Working at Nava

A day at Nava as a software engineer

Alsia Plybeah, a software engineer working on the Massachusetts Paid Family and Medical Leave team, describes working with government stakeholders and starting at Nava’s apprenticeship program.

It’s hard to describe what a typical day at Nava is like because no two days are ever the same. Every day brings new projects, challenges, and opportunities. So we’re sharing just a glimpse of what work is actually like for different people at Nava. Here’s what Alsia Plybeah, Software Engineer has been up to lately.

Alsia Plybeah sitting on a couch in the Washington, D.C. office working on a laptop.

Alsia Plybeah, software engineer at Nava, working in the Washington, D.C. office pre-pandemic.

Photo by Eric Chiu

On expectations versus reality

My “every day” at Nava is completely different than what I expected when I first started here. In the project I’m currently working on — supporting Paid Family Medical Leave in Massachusetts — I was surprised to find out how closely I’d work with government stakeholders. I actually get to see legislation come to life and help build the systems that support it.

I previously thought I’d be working heads down with other engineers. But our work is a lot more than that. There’s a lot of collaboration (which I love), writing, research, and helping people who aren’t technical understand what we’re building. I’m using skills from previous work that I didn’t expect to bring out here.

On the Engineering Apprenticeship Program

As an apprentice, I got to take on real work — not busy work — as a junior engineer. It was first and foremost a learning opportunity, which was extremely helpful because this was my first job in tech. I basically had a person dedicated to helping me navigate the world of government contracting and day-to-day as an engineer. After meetings, for example, we’d have a debriefing session where I could ask questions and get the proper context around policies and decisions.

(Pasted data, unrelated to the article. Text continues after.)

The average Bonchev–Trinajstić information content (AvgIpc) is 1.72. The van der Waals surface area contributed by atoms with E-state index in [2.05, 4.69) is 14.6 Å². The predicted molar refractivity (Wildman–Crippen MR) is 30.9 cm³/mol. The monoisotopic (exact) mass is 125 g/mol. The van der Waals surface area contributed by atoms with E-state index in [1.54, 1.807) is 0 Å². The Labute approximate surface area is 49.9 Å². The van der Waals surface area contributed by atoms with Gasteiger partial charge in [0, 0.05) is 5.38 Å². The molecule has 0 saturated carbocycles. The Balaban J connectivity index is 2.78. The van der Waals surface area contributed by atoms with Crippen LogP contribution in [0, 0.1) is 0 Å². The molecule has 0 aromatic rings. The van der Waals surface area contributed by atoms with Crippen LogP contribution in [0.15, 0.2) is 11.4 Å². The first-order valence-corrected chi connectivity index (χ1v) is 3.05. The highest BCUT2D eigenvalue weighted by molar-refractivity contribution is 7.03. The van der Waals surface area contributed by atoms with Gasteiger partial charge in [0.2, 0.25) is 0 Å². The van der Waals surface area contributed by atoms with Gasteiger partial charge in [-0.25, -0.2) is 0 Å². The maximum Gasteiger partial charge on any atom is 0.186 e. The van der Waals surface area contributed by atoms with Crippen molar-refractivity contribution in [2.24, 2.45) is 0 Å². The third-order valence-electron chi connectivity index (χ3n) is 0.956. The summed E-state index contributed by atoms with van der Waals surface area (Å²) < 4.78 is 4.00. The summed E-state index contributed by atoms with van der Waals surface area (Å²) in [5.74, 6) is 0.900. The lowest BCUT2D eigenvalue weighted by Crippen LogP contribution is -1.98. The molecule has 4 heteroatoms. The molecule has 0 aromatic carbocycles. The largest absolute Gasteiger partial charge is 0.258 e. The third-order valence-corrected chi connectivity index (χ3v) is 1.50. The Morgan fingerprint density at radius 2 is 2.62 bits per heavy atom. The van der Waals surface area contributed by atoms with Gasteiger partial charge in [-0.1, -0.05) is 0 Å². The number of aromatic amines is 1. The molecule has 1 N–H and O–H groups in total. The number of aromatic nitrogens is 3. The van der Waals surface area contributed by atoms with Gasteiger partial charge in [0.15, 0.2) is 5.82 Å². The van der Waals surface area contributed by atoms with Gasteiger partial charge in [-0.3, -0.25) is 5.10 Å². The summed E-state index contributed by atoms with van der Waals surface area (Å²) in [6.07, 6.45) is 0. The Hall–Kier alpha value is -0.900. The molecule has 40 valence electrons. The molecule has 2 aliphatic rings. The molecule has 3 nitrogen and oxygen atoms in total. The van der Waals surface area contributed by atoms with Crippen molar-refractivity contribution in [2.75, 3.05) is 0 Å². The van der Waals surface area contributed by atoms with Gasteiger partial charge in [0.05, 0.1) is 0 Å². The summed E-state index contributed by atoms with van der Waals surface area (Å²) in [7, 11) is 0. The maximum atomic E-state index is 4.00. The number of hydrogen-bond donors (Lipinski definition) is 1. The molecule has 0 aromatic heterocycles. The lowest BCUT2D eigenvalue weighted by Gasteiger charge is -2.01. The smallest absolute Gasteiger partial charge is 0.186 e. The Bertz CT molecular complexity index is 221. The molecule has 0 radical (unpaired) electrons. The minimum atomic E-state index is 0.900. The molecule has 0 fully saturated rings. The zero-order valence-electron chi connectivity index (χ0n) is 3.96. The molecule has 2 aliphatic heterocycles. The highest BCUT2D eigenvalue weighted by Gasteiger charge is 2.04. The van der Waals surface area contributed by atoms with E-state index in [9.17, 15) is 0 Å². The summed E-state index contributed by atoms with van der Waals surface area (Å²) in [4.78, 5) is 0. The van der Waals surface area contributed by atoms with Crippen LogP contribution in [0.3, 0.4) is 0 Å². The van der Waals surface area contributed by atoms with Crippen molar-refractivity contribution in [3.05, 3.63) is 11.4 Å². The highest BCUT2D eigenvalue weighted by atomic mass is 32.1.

And it was fun. I got to play around with things like state management with Redux, custom tools like Sniffybara (a Rails tool, based on Capybara, that checks for accessibility in code), Flask and seeing the differences between that and Django (both for Python), and documentation like Storybook, which lets you build interactive documentation for your app.

On changing career paths

Before I got into engineering, I worked at a library and volunteered at polling stations and in grassroots community organizing. I hadn’t worked in tech before but I recognized and understood the need for civic tech.

When I first applied for the apprenticeship, I was focused on front-end engineering and more specifically, accessibility. But I’ve since shifted into back-end engineering and infrastructure. The project I was first assigned to had a blend of responsibilities, which let me try out other things. And there are other opportunities to learn, at things like off site workshops like Design for Engineers.

I wouldn’t have said I was really into back-end work without the chance to really dive into it. People on my team were actively supportive of this transition. Pairing and screen sharing to learn new skills is pretty common. People are willing to work with you or get on a call to answer questions.

PublishedOctober 22, 2020

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